Additional Resources 

Below are some Canvas ideas and other resources that also may be of interest: 

  1. Canvas Idea: Indicate Where Files Are Linked Within a Course
  2. Canvas Idea: Deployment Status for Course Files Canvas Idea
  3. Canvas Idea: When Searching Files, Show File Path (Breadcrumb) Idea
  4. If you are interested in how often files are downloaded in your course, take a look at this Google Tag Manager recipe anyone can use to track file downloads

Thank you! 

(header photo by bandi, CC License)

55 Comments
Surveyor

Are you going to share the tool?

Learner II

Great question Deactivated user‌. I would love to share the tool, but doing so would require some development efforts on our part so that the tool could work for others. This goal of this post was to measure if others would be interested in the tool. Is it something you would be interested in? 

Community Coach
Community Coach

Deactivated user‌, it’s not quite as pretty, but if you’re looking for a way right now to bulk delete files try this - https://community.canvaslms.com/docs/DOC-5676 

Community Coach
Community Coach

Yes, this looks like it would be very useful for faculty!

Surveyor

Thanks, Kona Jones we use Bulk Publish / Delete Pages now. I was just hoping to see a new more effective tool. Smiley Happy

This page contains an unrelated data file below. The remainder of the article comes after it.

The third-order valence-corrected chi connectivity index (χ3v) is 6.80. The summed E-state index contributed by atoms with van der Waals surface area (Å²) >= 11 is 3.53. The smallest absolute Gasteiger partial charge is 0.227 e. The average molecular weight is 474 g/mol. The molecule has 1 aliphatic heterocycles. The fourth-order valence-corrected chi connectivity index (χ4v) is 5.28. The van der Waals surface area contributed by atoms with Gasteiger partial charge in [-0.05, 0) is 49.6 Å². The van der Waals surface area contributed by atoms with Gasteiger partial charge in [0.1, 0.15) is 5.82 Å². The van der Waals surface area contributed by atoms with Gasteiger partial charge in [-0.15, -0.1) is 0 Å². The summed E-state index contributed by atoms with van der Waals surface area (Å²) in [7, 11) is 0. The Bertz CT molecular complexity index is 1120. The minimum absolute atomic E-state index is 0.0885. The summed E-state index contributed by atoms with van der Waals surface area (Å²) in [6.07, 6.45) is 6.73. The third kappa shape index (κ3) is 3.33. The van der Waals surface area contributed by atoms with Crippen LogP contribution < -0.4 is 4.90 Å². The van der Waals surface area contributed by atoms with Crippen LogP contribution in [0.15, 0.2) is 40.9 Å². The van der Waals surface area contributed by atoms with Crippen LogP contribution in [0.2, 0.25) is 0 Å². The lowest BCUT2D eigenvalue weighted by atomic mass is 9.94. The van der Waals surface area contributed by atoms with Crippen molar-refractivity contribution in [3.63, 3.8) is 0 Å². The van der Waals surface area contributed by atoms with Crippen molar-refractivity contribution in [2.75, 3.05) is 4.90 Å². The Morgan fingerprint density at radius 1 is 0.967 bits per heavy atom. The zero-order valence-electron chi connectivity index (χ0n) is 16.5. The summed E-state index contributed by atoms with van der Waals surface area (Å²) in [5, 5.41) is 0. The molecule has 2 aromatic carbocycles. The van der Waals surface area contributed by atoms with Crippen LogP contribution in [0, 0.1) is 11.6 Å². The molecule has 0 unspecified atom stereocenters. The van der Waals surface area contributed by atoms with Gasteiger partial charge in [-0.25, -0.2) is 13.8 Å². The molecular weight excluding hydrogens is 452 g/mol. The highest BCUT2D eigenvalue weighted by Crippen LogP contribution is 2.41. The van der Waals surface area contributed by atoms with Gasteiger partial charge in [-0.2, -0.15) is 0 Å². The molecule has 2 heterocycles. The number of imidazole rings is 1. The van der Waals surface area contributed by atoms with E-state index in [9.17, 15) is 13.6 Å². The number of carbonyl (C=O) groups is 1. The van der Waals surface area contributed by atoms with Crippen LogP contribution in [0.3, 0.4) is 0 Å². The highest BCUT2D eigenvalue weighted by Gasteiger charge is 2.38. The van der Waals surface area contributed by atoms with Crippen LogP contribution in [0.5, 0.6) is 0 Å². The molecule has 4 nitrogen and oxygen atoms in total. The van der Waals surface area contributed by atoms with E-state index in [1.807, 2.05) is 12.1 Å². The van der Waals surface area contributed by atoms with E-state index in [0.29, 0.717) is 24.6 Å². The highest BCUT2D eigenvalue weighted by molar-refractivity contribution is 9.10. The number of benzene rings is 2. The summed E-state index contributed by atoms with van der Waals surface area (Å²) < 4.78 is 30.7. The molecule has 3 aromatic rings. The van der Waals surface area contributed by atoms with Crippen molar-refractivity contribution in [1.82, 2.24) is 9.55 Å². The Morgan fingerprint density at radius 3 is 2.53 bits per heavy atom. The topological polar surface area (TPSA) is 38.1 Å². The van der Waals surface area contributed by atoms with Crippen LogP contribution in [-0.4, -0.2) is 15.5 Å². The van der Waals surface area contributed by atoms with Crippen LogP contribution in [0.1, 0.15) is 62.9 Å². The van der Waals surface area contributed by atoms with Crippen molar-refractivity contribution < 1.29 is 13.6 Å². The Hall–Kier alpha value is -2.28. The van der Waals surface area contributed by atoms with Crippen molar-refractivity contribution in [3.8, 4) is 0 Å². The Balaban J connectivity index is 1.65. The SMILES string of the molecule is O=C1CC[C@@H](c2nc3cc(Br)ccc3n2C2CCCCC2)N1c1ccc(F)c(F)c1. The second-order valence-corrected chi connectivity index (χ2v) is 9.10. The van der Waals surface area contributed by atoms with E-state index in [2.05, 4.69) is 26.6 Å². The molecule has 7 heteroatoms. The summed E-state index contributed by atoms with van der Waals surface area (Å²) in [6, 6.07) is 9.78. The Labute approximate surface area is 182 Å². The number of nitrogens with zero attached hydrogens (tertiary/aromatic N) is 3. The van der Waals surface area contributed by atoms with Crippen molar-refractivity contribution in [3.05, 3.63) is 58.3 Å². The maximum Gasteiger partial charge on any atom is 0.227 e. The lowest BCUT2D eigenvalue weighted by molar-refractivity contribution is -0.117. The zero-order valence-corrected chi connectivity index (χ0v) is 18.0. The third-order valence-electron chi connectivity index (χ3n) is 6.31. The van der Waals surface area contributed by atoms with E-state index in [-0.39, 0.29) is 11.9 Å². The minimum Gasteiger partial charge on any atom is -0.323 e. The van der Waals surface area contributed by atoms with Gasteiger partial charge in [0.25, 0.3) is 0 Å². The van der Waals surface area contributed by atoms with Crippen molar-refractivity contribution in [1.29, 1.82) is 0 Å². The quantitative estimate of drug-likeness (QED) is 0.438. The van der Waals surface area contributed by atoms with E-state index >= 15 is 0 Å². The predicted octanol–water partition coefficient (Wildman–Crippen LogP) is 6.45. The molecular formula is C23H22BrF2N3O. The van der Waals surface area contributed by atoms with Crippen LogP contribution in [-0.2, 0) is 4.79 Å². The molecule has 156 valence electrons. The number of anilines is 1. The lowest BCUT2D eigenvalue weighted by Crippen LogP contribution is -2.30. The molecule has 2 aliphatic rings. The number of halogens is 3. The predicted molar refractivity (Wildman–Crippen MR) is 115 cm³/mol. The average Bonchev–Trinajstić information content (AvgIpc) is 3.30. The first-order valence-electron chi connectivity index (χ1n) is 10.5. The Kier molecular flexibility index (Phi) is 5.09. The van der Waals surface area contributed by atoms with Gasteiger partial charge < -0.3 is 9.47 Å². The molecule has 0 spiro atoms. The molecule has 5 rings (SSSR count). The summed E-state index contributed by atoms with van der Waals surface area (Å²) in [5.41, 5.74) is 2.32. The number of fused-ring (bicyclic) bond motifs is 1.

Community Coach
Community Coach

christopher.phillips@usu.edu...

This looks quite interesting, and I think it would be very helpful/useful to us.  When we migrated from our previous LMS, Pearson eCollege's LearningStudio, to Canvas, there were a lot of course files that were carried over.  An example are Scoring Guides (Canvas calls them Rubrics) that we built as HTML files and Word documents and loaded into the course files.  We've tried our best to remove those files as we've converted Scoring Guides to Canvas Rubrics...but I know we still have courses that have these files along with other out-dated files that could be removed to free up course space.

Learner II

We would absolutely be interested as well!

Surveyor

This would be very helpful and very interested.

Community Member

Yes, definitely looks useful!

Learner II

This looks amazing and I cannot begin to describe how useful this would be.  We have  a number or faculty who have not cleaned up their courses for over 10 years (across 3 different LMS).  So this would be wonderful